Reading is one of those important (but non-urgent) habits. Since it is not urgent and there are so many other entertaining options vying for our attention, it can be a challenging habit to build. So how do we cultivate a love for it? Well, first we must develop discipline, but even before that: curiosity, experimentation, and self-compassion. So, here are my five tips for how to develop a consistent reading habit:
1) Gather several titles that interest you and keep them in sight...
That's right, more than one PHYSICAL book. No kindles or e-readers yet if you're not a regular reader because it's way to easy to forget or skip because you're not in the mood. So, gather several old-school paper books that interest you and keep them somewhere you will see them everyday.
2) Experiment to find your energy rhythm.
When is your mind ready to absorb new information? Try reading in the morning, try it in the afternoon as a break or transition with lunch, and maybe even before bed. (BUT-- big caveat here-- if you have not started a consistent reading habit yet, do not rely on the before bed method to begin.) Since my work schedule varies, so does my reading session each day. Generally I enjoy it in the morning or early afternoon before I work with clients, but it varies. What's important is that you try different times and find a rhythm that works for you.
3) Start with 10-15 minutes per day.
The goal is consistency. If you are expecting yourself to read 30-45 minutes per sitting, it's likely not going to happen daily. But, 10 minutes is very doable. It doesn't sound like much, but even just 10 minutes per day can amount to a lot of books over the years. The cool thing is: the more consistent you are, the more you learn to enjoy reading and it compounds. After a few months, suddenly you're looking forward to it or on the rare day you skip it, you can feel it! Some days I'll read for longer if I have time (sometimes even more than once per day), but some days all I can manage is 5-10 minutes. The days when it's less don't make me feel 'lame' (anymore) because I know I will return to it tomorrow and likely want to read for longer.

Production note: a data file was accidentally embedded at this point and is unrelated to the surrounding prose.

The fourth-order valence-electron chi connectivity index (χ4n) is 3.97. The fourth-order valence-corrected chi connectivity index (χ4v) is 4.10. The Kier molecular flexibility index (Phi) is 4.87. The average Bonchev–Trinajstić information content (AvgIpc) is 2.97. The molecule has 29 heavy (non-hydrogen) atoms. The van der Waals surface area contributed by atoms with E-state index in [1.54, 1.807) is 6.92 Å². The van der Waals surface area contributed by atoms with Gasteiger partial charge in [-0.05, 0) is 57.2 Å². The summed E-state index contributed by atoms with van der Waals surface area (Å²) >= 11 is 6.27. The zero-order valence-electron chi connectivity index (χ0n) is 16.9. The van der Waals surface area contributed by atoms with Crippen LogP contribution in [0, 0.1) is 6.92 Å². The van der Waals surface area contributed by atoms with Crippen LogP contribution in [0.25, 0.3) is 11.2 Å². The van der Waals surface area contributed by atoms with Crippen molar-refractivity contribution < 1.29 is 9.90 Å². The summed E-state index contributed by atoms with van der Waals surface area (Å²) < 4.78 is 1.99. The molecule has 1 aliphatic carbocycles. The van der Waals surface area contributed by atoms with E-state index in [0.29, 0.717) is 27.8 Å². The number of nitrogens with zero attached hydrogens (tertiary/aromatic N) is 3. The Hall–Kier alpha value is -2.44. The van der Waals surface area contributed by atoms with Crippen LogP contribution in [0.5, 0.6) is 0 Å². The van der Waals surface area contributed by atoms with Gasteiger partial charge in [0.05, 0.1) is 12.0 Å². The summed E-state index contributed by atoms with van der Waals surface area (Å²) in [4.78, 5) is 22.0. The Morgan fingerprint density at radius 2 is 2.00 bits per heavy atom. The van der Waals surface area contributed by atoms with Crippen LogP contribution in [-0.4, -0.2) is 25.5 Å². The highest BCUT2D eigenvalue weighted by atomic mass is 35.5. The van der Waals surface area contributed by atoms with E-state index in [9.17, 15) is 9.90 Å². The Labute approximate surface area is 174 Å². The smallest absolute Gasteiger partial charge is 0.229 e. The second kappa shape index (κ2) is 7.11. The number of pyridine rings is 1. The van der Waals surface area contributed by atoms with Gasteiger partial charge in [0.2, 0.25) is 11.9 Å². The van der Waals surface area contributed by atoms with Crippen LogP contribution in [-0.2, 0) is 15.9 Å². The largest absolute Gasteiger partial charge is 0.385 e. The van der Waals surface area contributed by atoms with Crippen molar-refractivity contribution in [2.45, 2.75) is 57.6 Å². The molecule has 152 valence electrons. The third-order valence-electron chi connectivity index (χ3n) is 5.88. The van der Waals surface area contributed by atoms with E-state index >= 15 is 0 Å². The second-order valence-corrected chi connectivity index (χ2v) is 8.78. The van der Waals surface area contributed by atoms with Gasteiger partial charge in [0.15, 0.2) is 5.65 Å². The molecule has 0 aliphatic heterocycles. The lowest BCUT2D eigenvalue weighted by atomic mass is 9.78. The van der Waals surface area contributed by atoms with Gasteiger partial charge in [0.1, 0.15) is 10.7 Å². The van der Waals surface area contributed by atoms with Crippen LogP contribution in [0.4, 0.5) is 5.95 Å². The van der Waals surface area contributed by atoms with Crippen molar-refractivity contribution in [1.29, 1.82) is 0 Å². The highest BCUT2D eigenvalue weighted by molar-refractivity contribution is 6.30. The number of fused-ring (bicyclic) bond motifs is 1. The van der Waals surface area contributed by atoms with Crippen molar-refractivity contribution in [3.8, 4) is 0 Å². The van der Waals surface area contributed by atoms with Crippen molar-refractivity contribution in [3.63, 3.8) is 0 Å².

4) Set an alarm.
This can take two forms to support your success: one) set a timer for your reading session and remove all distractions. Two) Set an alarm in your day to target different times to read. Try reading during your lunch break or immediately after you finish a shift before as a way to transition into something else. The hope is that you will begin to locate small pockets of time in your day and capitalize on them with reading.
When I commuted to multiple sites in a day, I kept a book in my car (yes, I had a car only book) that I would crack open if I got to a site early or had a cancellation. I read completed many books over the years this way.
5) Give yourself grace.
Habits ebb and flow depending on where you are in life. If you used to be "a reader" and find that you fell out of the habit, have grace. If you have never been a regular reader and want to pick up the habit, celebrate your desire! Treat each day like a fresh start to honor your desire to grow and dedicate 10-15 distraction free minutes. Also, if you're really not into the book and it feels like a boring chore... change books! Just because you started it doesn't mean you have to finish it. Do it for the joy.
Reading is magical. It has become a significant part of my self-care routine, but it wasn't always a daily habit. I'm grateful for the years I struggled to find my rhythm and persisted to build a self-reinforcing habit. Now, I get joy from the learning through reading AND I get joy from the rituals I have in place around reading (a candle and palo santo, tea or coffee, and journaling).
In fact, I'm realizing that the rituals in place that prompt me to feel ready for reading are worth sharing so, here's one more bonus hack in case it doesn't seem as obvious to you as it does to me:
6) Make your reading time as enjoyable as you can. Get cozy or sprawl out in the sun. Have a cup of tea or coffee. Light a candle or some incense. Take yourself on a full out date. And if you would like a list of 30 books to inspire you, check out my previous 3 posts on 10 Life-Changing Books (Beginner, Intermediate, and Advanced lists).